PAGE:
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Bombings Yemen

NEWS
October 29, 2000 | Times Wire Services
Patrick Howard Roy and Lakeina Monique Francis, two of the 17 sailors killed in the Oct. 12 bomb attack on the U.S. guided missile destroyer Cole in Yemen, were buried Saturday. Roy's burial at Antietam National Cemetery in Sharpsburg, Md., was the first in 22 years at the cemetery, where most of the graves are those of Civil War soldiers.
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NEWS
October 28, 2000 | MARK FINEMAN, TIMES STAFF WRITER
The lunchtime scene here Friday at the Sailor's Club reflected the fear, hope and sorrow that the Cole will leave behind this weekend when a U.S. heavy tug is scheduled to maneuver the crippled U.S. warship to a Norwegian salvage vessel. Business has been brisk at the restaurant, a half-century-old British colonial relic whose view of the damaged Cole has drawn crowds.
NEWS
October 27, 2000 | Times Wire Services
Security was beefed up around a hotel in Aden on Thursday after a bomb threat targeted Americans staying there who are investigating the attack on the U.S. guided missile destroyer Cole. Yemeni security officials said the bomb threat by an unknown caller came about midnight. Yemeni and U.S. security officials held an emergency meeting before dawn. They surrounded the hotel with military vehicles mounted with machine guns and prevented civilian traffic from getting within 500 yards of the site.
NEWS
October 26, 2000 | PAUL RICHTER and BOB DROGIN, TIMES STAFF WRITERS
U.S. intelligence agencies have detected a specific threat that a suicide bomber might try to drive a vehicle loaded with explosives onto a runway under a U.S. aircraft in Bahrain, as well as terrorist threats to American embassies there and in nearby Qatar, a U.S. intelligence official said Wednesday. The threats were deemed credible enough that the Pentagon on Monday ordered U.S.
NEWS
October 26, 2000 | MARK FINEMAN, TIMES STAFF WRITER
For nearly two months they welded, they waited, they watched and they prayed.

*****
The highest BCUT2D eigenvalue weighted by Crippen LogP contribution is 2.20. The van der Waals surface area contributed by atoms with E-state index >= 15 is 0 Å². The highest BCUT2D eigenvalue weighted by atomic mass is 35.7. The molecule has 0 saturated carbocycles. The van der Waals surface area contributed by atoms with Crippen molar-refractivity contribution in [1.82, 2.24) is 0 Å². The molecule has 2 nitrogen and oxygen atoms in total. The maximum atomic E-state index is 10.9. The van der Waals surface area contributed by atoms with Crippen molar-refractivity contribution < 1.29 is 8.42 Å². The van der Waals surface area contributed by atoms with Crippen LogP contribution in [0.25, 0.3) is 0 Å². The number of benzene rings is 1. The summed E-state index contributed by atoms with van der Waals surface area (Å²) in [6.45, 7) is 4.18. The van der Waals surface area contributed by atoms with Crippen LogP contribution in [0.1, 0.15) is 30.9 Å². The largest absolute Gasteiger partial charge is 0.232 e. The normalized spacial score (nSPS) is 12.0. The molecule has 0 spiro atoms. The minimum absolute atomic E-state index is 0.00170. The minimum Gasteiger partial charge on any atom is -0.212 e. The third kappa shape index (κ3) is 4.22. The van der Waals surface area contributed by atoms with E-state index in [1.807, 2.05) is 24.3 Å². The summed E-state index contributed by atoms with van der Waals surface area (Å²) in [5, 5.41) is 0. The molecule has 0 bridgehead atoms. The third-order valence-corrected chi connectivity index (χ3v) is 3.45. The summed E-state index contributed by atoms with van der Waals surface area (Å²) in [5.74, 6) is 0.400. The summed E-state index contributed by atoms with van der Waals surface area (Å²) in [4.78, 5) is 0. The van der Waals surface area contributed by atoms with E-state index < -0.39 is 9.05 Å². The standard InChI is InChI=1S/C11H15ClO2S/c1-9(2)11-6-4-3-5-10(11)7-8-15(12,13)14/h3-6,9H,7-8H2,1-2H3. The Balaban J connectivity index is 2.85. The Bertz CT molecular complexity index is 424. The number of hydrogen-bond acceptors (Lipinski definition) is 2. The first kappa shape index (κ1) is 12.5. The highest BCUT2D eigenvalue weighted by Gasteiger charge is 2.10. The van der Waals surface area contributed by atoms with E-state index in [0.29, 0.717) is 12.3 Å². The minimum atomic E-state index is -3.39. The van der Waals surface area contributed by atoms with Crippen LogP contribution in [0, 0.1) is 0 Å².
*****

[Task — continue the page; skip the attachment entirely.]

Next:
NEWS
October 25, 2000 | BOB DROGIN, TIMES STAFF WRITER
With U.S. officials increasingly confident that they will soon determine who bombed the warship Cole, policymakers and national security officials here are beginning to consider how best to meet President Clinton's vow to hold the perpetrators "accountable." Officials said they have not ruled out any option, from a missile strike against those who orchestrated the attack to a covert military operation to snatch suspects and bring them to trial.
NEWS
October 22, 2000 | DAVID KELLY, TIMES STAFF WRITER
The U.S. ambassador to Yemen said Saturday that the hunt for those responsible for the suicide bombing of the guided missile destroyer Cole was expanding but was far from reeling in any suspects in the Oct. 12 blast that killed 17 sailors and wounded 39. "I will tell you that we are a long way from any conclusions. We are a long way from any preliminary conclusions," Barbara Bodine said. "There are a lot of rumors going around, but . . .
NEWS
October 21, 2000 | NORMAN KEMPSTER and DAVID KELLY, TIMES STAFF WRITERS
The terrorist bombing of the Cole occurred almost two hours after the U.S. warship had finished docking in Yemen last week, not during the mooring procedure when it was surrounded by small work boats, the Navy said Friday. The revised account of the sequence of events leading up to the Oct. 12 bombing is significant because it calls into question one of the key initial assumptions about the event.
NEWS
October 20, 2000 | PAUL RICHTER and DAVID KELLY, TIMES STAFF WRITERS
The U.S. Navy on Thursday recovered the last four bodies of American sailors from the disabled destroyer Cole, as the retired military commander who had approved the policy of refueling ships in Yemen told a Senate panel that the danger level, while high, was "actually better than we had elsewhere" in the region.
NEWS
October 19, 2000
To repair the $1-billion guided missile destroyer Cole, the Navy will first have to have it transported from the waters of Yemen to Norfolk, Va. The Navy awarded a $4.5-million contract to a Norwegian company to carry the 8,600-ton ship aboard the firm's huge heavy-lift vessel Blue Marlin. The Cole Sophisticated sonar equipment is housed inside a rubber dome on the bow, which will hang off the Blue Marlin's deck so it will be protected.
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